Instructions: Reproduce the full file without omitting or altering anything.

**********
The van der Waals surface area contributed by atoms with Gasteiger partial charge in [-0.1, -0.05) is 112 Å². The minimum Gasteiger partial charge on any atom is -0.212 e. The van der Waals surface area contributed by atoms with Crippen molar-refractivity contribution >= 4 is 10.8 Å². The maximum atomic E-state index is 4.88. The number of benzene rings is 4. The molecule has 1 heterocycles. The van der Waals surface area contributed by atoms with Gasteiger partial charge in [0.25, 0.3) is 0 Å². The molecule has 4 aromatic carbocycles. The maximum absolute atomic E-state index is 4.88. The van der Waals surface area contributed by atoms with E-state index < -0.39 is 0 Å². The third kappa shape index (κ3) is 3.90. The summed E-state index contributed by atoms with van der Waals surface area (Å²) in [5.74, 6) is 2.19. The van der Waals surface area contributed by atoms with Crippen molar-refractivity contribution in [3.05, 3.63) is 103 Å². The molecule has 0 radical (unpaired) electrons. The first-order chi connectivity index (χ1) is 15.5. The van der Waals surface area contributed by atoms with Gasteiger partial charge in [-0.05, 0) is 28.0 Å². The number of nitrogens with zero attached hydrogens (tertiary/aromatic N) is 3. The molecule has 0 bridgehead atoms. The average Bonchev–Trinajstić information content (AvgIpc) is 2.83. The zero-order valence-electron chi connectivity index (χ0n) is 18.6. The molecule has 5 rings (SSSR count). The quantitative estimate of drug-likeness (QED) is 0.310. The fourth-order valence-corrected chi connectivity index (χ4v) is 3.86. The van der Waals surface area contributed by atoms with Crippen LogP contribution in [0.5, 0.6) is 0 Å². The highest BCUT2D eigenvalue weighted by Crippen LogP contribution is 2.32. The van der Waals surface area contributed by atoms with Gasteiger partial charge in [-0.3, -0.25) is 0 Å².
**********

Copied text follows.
The van der Waals surface area contributed by atoms with Gasteiger partial charge in [-0.1, -0.05) is 112 Å². The minimum Gasteiger partial charge on any atom is -0.212 e. The van der Waals surface area contributed by atoms with Crippen molar-refractivity contribution >= 4 is 10.8 Å². The maximum atomic E-state index is 4.88. The number of benzene rings is 4. The molecule has 1 heterocycles. The van der Waals surface area contributed by atoms with Gasteiger partial charge in [0.25, 0.3) is 0 Å². The molecule has 4 aromatic carbocycles. The maximum absolute atomic E-state index is 4.88. The van der Waals surface area contributed by atoms with E-state index < -0.39 is 0 Å². The third kappa shape index (κ3) is 3.90. The summed E-state index contributed by atoms with van der Waals surface area (Å²) in [5.74, 6) is 2.19. The van der Waals surface area contributed by atoms with Crippen molar-refractivity contribution in [3.05, 3.63) is 103 Å². The molecule has 0 radical (unpaired) electrons. The first-order chi connectivity index (χ1) is 15.5. The van der Waals surface area contributed by atoms with Gasteiger partial charge in [-0.05, 0) is 28.0 Å². The number of nitrogens with zero attached hydrogens (tertiary/aromatic N) is 3. The molecule has 0 bridgehead atoms. The average Bonchev–Trinajstić information content (AvgIpc) is 2.83. The zero-order valence-electron chi connectivity index (χ0n) is 18.6. The molecule has 5 rings (SSSR count). The quantitative estimate of drug-likeness (QED) is 0.310. The fourth-order valence-corrected chi connectivity index (χ4v) is 3.86. The van der Waals surface area contributed by atoms with Crippen LogP contribution in [0.5, 0.6) is 0 Å². The highest BCUT2D eigenvalue weighted by Crippen LogP contribution is 2.32. The van der Waals surface area contributed by atoms with Gasteiger partial charge in [-0.3, -0.25) is 0 Å².